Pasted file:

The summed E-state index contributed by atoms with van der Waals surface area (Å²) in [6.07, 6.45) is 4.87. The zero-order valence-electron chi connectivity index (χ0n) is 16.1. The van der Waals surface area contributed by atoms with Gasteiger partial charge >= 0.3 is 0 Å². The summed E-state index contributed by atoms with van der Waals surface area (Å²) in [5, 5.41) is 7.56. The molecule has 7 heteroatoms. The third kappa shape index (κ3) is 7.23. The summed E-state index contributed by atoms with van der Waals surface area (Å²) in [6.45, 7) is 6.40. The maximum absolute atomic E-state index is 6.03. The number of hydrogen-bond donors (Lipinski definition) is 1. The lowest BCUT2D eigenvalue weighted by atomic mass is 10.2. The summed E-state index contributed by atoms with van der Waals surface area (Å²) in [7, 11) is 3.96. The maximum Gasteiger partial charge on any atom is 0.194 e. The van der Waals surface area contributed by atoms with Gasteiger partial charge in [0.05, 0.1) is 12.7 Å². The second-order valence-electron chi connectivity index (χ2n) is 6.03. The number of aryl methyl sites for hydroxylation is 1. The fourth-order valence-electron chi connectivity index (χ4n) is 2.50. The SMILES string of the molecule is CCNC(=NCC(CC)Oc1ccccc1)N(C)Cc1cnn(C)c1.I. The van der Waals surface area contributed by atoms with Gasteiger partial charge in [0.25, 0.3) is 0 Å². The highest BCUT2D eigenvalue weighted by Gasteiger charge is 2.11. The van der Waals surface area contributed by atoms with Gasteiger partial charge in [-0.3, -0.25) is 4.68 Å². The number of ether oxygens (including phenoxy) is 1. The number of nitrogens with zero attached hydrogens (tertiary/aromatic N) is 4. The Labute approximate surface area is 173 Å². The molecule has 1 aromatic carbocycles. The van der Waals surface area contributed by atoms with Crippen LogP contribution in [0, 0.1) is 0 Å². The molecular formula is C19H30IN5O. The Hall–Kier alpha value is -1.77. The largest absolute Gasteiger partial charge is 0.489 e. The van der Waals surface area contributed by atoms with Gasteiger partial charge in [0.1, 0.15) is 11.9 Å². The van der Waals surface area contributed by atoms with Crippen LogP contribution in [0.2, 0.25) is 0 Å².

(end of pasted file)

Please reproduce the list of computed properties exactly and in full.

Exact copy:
The summed E-state index contributed by atoms with van der Waals surface area (Å²) in [6.07, 6.45) is 4.87. The zero-order valence-electron chi connectivity index (χ0n) is 16.1. The van der Waals surface area contributed by atoms with Gasteiger partial charge >= 0.3 is 0 Å². The summed E-state index contributed by atoms with van der Waals surface area (Å²) in [5, 5.41) is 7.56. The molecule has 7 heteroatoms. The third kappa shape index (κ3) is 7.23. The summed E-state index contributed by atoms with van der Waals surface area (Å²) in [6.45, 7) is 6.40. The maximum absolute atomic E-state index is 6.03. The number of hydrogen-bond donors (Lipinski definition) is 1. The lowest BCUT2D eigenvalue weighted by atomic mass is 10.2. The summed E-state index contributed by atoms with van der Waals surface area (Å²) in [7, 11) is 3.96. The maximum Gasteiger partial charge on any atom is 0.194 e. The van der Waals surface area contributed by atoms with Gasteiger partial charge in [0.05, 0.1) is 12.7 Å². The second-order valence-electron chi connectivity index (χ2n) is 6.03. The number of aryl methyl sites for hydroxylation is 1. The fourth-order valence-electron chi connectivity index (χ4n) is 2.50. The SMILES string of the molecule is CCNC(=NCC(CC)Oc1ccccc1)N(C)Cc1cnn(C)c1.I. The van der Waals surface area contributed by atoms with Gasteiger partial charge in [0.25, 0.3) is 0 Å². The highest BCUT2D eigenvalue weighted by Gasteiger charge is 2.11. The van der Waals surface area contributed by atoms with Gasteiger partial charge in [-0.3, -0.25) is 4.68 Å². The number of ether oxygens (including phenoxy) is 1. The number of nitrogens with zero attached hydrogens (tertiary/aromatic N) is 4. The Labute approximate surface area is 173 Å². The molecule has 1 aromatic carbocycles. The van der Waals surface area contributed by atoms with Crippen LogP contribution in [0, 0.1) is 0 Å². The molecular formula is C19H30IN5O. The Hall–Kier alpha value is -1.77. The largest absolute Gasteiger partial charge is 0.489 e. The van der Waals surface area contributed by atoms with Gasteiger partial charge in [0.1, 0.15) is 11.9 Å². The van der Waals surface area contributed by atoms with Crippen LogP contribution in [0.2, 0.25) is 0 Å².